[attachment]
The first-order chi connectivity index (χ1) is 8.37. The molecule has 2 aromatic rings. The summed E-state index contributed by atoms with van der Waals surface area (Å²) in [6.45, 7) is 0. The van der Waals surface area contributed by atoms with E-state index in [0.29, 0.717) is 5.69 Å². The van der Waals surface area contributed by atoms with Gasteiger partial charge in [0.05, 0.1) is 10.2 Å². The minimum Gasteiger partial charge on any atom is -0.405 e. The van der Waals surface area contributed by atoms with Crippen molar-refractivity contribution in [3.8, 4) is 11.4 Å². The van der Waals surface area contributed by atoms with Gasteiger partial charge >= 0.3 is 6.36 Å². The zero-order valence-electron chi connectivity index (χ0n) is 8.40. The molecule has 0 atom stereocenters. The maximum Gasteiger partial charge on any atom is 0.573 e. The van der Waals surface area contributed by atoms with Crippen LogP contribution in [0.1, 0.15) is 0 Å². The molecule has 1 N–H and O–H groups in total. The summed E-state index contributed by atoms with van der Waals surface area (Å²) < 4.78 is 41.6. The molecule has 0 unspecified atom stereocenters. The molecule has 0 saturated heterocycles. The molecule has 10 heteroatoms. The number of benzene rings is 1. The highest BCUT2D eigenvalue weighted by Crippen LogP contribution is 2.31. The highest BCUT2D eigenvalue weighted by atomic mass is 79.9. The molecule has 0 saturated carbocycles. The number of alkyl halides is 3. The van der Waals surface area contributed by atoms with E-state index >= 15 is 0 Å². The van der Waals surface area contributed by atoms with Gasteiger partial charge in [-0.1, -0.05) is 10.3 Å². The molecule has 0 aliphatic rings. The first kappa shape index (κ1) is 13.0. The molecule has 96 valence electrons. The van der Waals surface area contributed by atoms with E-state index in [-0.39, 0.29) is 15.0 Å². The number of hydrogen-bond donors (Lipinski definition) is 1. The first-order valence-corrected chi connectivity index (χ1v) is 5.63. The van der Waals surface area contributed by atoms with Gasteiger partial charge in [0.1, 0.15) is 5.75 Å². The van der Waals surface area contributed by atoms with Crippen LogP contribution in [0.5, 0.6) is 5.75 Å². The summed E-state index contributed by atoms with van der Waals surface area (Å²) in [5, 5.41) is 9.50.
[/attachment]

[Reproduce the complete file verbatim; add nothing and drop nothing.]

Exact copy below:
The first-order chi connectivity index (χ1) is 8.37. The molecule has 2 aromatic rings. The summed E-state index contributed by atoms with van der Waals surface area (Å²) in [6.45, 7) is 0. The van der Waals surface area contributed by atoms with E-state index in [0.29, 0.717) is 5.69 Å². The van der Waals surface area contributed by atoms with Gasteiger partial charge in [0.05, 0.1) is 10.2 Å². The minimum Gasteiger partial charge on any atom is -0.405 e. The van der Waals surface area contributed by atoms with Crippen molar-refractivity contribution in [3.8, 4) is 11.4 Å². The van der Waals surface area contributed by atoms with Gasteiger partial charge >= 0.3 is 6.36 Å². The zero-order valence-electron chi connectivity index (χ0n) is 8.40. The molecule has 0 atom stereocenters. The maximum Gasteiger partial charge on any atom is 0.573 e. The van der Waals surface area contributed by atoms with Crippen LogP contribution in [0.1, 0.15) is 0 Å². The molecule has 1 N–H and O–H groups in total. The summed E-state index contributed by atoms with van der Waals surface area (Å²) < 4.78 is 41.6. The molecule has 0 unspecified atom stereocenters. The molecule has 0 saturated heterocycles. The molecule has 10 heteroatoms. The number of benzene rings is 1. The highest BCUT2D eigenvalue weighted by Crippen LogP contribution is 2.31. The highest BCUT2D eigenvalue weighted by atomic mass is 79.9. The molecule has 0 saturated carbocycles. The number of alkyl halides is 3. The van der Waals surface area contributed by atoms with E-state index >= 15 is 0 Å². The van der Waals surface area contributed by atoms with Gasteiger partial charge in [-0.1, -0.05) is 10.3 Å². The molecule has 0 aliphatic rings. The first kappa shape index (κ1) is 13.0. The molecule has 96 valence electrons. The van der Waals surface area contributed by atoms with E-state index in [-0.39, 0.29) is 15.0 Å². The number of hydrogen-bond donors (Lipinski definition) is 1. The first-order valence-corrected chi connectivity index (χ1v) is 5.63. The van der Waals surface area contributed by atoms with Gasteiger partial charge in [0.1, 0.15) is 5.75 Å². The van der Waals surface area contributed by atoms with Crippen LogP contribution in [0.5, 0.6) is 5.75 Å². The summed E-state index contributed by atoms with van der Waals surface area (Å²) in [5, 5.41) is 9.50.